Myanmar State Counselor Aung San Suu Kyi delivers a speech to the nation over the Rakhine and Rohingya situation, in Naypyitaw, Myanmar September 19, 2017. Reuters File PhotoMyanmar’s leader Aung San Suu Kyi is the latest in a long line of Nobel Peace Prize laureates to disappoint many of those who once applauded her, and probably won’t be the last, a cautionary tale for the 2017 laureate who will be named next week.Suu Kyi is facing international criticism, including from fellow peace prize winner Desmond Tutu, for not doing more to stop what the U.N. says are mass killings, rapes and the burning of villages taking place in Rakhine state. The violence has forced 421,000 Rohingya Muslims into neighbouring Bangladesh.That is a turnaround from 1991, when the Norwegian Nobel Committee awarded her the prize and praised “her non-violent struggle for democracy and human rights”. Once awarded, the prize cannot be withdrawn.“This has happened many times before that laureates have been criticised,” said Professor Geir Lundestad, who was the secretary of the Norwegian Nobel Committee from 1990 to 2014.Lundestad said the prize remains a force for good, even if some winners later fall short of its ideals: “Aung Sang Suu Kyi was a very important spokeswoman for human rights in Burma and much of Asia. You cannot take that away from her.”The Nobel prizes were established by Alfred Nobel, the inventor of dynamite, whose fortune came in part from making and selling arms. The peace prize, worth 9 million Swedish Krona ($1.1 million) will be announced on Oct. 6 and can go to one or more individuals or organisations.A number of winners of the peace prize have gone on to launch wars or escalate them.Israeli leader Menachem Begin ordered the invasion of Lebanon in 1982, four years after sharing the Nobel with Egypt’s Anwar Sadat for their Camp David peace accord. Sadat was assassinated by an Islamist army officer in 1981.Palestinian leader Yassir Arafat shared the 1994 prize with Israel’s Yitzhak Rabin and Shimon Peres for the Oslo accords, which have not brought a lasting settlement to the Arab-Israeli conflict. Rabin was assassinated by a far-right nationalist in 1995 and Peres was voted out of office eight months later. Arafat later presided over the Palestinians during the second intifada, a violent uprising against Israeli occupation.Soviet leader Mikhail Gorbachev, awarded the prize in 1990 for his role in bringing the Cold War to a peaceful end, sent tanks in 1991 to try to stop the independence of the Baltic countries, though he later let them become independent.U.S. Secretary of State Henry Kissinger shared the 1973 prize with North Vietnam’s Le Duc Tho for what turned out to be failed efforts to end the Vietnam War. Tho declined the award, the only laureate ever to do so, accusing Washington of violating the truce. The war ended in 1975 with the fall of Saigon to the North Vietnamese.When U.S. president Barack Obama won in 2009 just months after taking office, even he said he was surprised. By the time he came to Oslo to collect the prize at the end of the year, he had ordered the tripling of U.S. troops in Afghanistan.“I would be remiss if I did not acknowledge the considerable controversy that your generous decision has generated,” he said in his speech. “I’m responsible for the deployment of thousands of young Americans to battle in a distant land. Some will kill, and some will be killed. And so I come here with an acute sense of the costs of armed conflict.”PRICE TOO STEEPAmong Suu Kyi’s critics is Tutu who, in a Sept. 7 letter to his “dearly beloved younger sister” writes: “If the political price of your ascension to the highest office in Myanmar is your silence, the price is surely too steep.”On 19 September, Suu Kyi condemned rights abuses in Rakhine state and said violators would be punished. While Western diplomats and aid officials welcomed the tone of her message, some doubted if she had done enough to deflect global criticism.Dan Smith, the director of the Stockholm International Peace Research Institute, said the 1991 Nobel Peace Prize might even have harmed the Rohingya.“She has an aura,” he said of Suu Kyi, adding that maybe her stellar international reputation “masked the true awfulness” of abuses over many years of the Rohingya.“When she responded to questions about the Rohingya by saying ‘why are you focusing on them, not on other issues?, people were inclined to give her the benefit of the doubt.”Suu Kyi was the rare winner, like Nelson Mandela, to rise from political prisoner to national leader. Mandela stepped down after five years as South Africa’s first black president with his reputation largely unblemished, but some of his allies from the apartheid-era liberation movement faced scandals in office.“Maybe it’s this move from the image of the bold, heroic defender of human rights and ordinary people … into what is inevitably a more grubby world of politics where compromises are made” that tarnishes reputations, said Smith.SAINTS AND SINNERSEven saints face criticism. Mother Teresa, the 1979 Nobel winner canonised by Pope Francis last year, was faulted in 1994 by British medical journal The Lancet for offering neither diagnoses nor strong pain killers to dying patients in her Calcutta hospice.The decision to give the award in 2012 to the European Union was criticised at the time. Brussels was then imposing tough financial bailout conditions on member Greece that many economists said destroyed livelihoods. Tutu, among others, also faulted the EU as an organisation that uses military force.The risk of disappointment arises because Nobel committees pick laureates for the hope they carry or a recent achievement, rather than the sum of a career, said Asle Sveen, a historian of the Nobel Peace Prize.“It is always a risk when they promote somebody, because they are getting involved in politics,” he told Reuters. “And they cannot predict what is going to happen in the future.”“That is what makes the Nobel Peace Prize different from all the other peace prizes,” said Sveen. “Otherwise you would give the prize to very old people just before they die.”Among the favourites are parties to the 2015 Iran nuclear deal, such as Iranian Foreign Minister Mohammad Javad Zarif, EU Foreign Policy Chief Federica Mogherini and John Kerry, the U.S. Secretary of State at the time.The deal, which saw Iran agree to curbs on its nuclear programme in return for the lifting of international sanctions, has been criticised by hardliners in both Tehran and Washington. U.S. President Donald Trump called it “an embarrassment to the United States” in a speech at the United Nations this month, and has suggested Washington could repudiate it.Experts on the prize say it is precisely the sort of breakthrough among foes that the committee tends to recognise.“This is the first time that a country subjected to Chapter VII (of the U.N. Charter) has seen its situation resolved peacefully,” said Henrik Urdal, Director of the Peace Research Institute Oslo, referring to how Iran’s nuclear programme is no longer labelled a threat by the U.N. Security Council.“Focusing on the EU and Iran would also be a signal to the United States that the Iran nuclear deal has a broad support base,” Urdal told reporters.Other possible contenders are Pope Francis, Syria’s “White Helmet” rescue crews, the UN refugee agency UNHCR and its high commissioner Filippo Grandi. UNHCR has already won twice.Last year’s prize went to Colombian president Juan Manuel Santos for his efforts to end half a century of war that killed a quarter of million people.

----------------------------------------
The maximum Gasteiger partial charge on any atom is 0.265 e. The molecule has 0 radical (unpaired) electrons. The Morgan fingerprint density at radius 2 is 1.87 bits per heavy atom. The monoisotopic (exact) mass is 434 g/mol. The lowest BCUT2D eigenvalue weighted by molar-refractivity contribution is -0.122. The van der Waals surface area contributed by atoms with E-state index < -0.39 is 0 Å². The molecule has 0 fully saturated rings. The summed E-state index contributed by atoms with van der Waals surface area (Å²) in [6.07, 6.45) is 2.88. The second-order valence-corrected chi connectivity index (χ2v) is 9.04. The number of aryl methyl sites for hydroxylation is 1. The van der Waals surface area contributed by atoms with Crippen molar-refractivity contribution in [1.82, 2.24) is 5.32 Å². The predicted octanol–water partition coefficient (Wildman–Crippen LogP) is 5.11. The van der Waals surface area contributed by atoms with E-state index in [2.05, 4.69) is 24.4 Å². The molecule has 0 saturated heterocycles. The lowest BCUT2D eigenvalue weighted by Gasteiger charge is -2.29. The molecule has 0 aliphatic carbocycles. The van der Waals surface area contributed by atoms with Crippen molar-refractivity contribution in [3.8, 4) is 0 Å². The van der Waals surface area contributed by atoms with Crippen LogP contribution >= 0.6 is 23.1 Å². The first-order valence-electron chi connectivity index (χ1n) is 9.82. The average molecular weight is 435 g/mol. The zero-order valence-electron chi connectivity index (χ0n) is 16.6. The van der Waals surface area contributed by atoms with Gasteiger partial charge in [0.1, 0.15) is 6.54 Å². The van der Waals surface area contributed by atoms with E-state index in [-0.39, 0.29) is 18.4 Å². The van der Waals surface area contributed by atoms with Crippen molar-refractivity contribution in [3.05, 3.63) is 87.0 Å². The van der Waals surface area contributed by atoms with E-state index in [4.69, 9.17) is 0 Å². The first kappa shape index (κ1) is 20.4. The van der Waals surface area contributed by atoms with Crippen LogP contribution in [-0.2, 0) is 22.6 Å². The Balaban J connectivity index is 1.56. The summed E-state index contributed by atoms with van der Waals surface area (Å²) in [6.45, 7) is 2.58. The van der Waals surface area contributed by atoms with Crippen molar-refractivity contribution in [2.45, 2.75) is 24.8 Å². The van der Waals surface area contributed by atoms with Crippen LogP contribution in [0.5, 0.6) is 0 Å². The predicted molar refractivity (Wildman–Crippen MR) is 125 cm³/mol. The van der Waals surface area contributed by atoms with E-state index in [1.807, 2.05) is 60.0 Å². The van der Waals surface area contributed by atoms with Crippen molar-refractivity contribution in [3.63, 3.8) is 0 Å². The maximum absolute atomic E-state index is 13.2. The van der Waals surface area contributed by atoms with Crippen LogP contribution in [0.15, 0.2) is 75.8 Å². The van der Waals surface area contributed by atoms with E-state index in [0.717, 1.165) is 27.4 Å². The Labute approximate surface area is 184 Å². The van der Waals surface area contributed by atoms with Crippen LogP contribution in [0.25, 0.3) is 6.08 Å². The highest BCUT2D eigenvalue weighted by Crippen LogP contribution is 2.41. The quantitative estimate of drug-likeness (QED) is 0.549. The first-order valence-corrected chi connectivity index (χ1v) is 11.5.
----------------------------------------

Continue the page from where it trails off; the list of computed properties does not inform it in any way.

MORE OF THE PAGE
Combining the dexterity of a lensman and sensibility of a poet, a leading Indian writer-photographer is set to crackle the art scene in the national capital by holding a solo photography show Ephemera that takes the audience into the deep recesses of the mountains and life of the people through a tapestry of haunting images. Delhi-based artist-author Kishore Thukral’s week-long exhibition, beginning January 14 at India Habitat Centre, features 73 sparkling photos, focusing on the transient nature of life shot through diverse geographies – from Ladakh to Nepal, from Mauritius to Japan, from Spiti to Cambodia. Also Read – ‘Playing Jojo was emotionally exhausting’So there are pictures of brooding mountains, expansive deserts and gurgling rivers on the one hand and of urban chaos expressed through images of fishing nets (Cambodia) and the rail transit line (Tokyo), on the other. The uniqueness of the exhibition lies in Thukral’s pioneering attempt to probe the timeless bond of man-mountain-water and beyond through two different mediums — camera and poetry. For Ephemera is the title not only of the photo exhibition but also first book of his that combines pictures with verse. Also Read – Leslie doing new comedy special with Netflix“This relationship (man, mountain and water) commenced millennia ago. It will endure till our planet survives. Their Survival will be our Survival,” says the artist, who has trekked, photographed and researched extensively in the western Himalayas, especially in the Spiti Valley.The pictures – all in colour — focus on the entrancing nature on the one hand and the toil and turmoil of human beings in an urban milieu – with an underlying message that they are all ‘ephemera’. “In this Cosmos of Eternity, what am I but mere Ephemera!” observes the poet-artist. Celebrated art historian, curator and cultural theorist Alka Pande has curated the exhibition, which will be opened by well-known music composer Shantanu Moitra.On the occasion, renowned actress-writer-painter-photographer Deepti Naval will release the book, Ephemera, which sums up Thukral’s belief, imbibed through the Buddhist philosophy, that impermanence is the only permanent thing in life. We may yearn for immortality, but ‘ephemera’ is our unalterable destiny. In her foreword to the book, Deepti Naval writes: “His (Kishore) journey has taken him to remote niches in the mountains, and to a whole new universe en route…the camera has become an inseparable part of Kishore. I have seen him use it instinctually, like an artist handling his brush. Understandably, his photography is intuitive, not laboured…. Going through his book it becomes difficult to say whether it is his image or his words that are more evocative.” The 198-page book has 171 photos in total, capturing the various moods of the mountains and life of the people. “My poetry reflects the frustration and longing of inhabitants of the ersatz world of our cities,” he says. Thukral has to his credit a number of photography exhibitions and illustrated lectures on Spiti, Dangkhar and Vajrayana Buddhist art. His photographs have appeared in books, magazines and calendars, including the 2011 calendar on Buddha brought out by India Post, Government of India. He has also the credit of compiling and editing Sharanam Gachhami: an Album of Awakening (Full Circle) in 2011, a coffee-table book of photographic interpretation on Buddhist principles, shot by 20 photographers from different parts of the world, including Richard Gere, Steve McCurry, Raghu Rai and Deepti Naval. His other works include The Chronicler’s Daughter (2002), a novel. He is currently working on a handbook on Himalayan and Tibetan Buddhist iconography. He has also translated and written several songs, including the theme song for the award winning film I am Kalam.When: January 14 to 20 Where: India Habitat Centre, Lodhi Road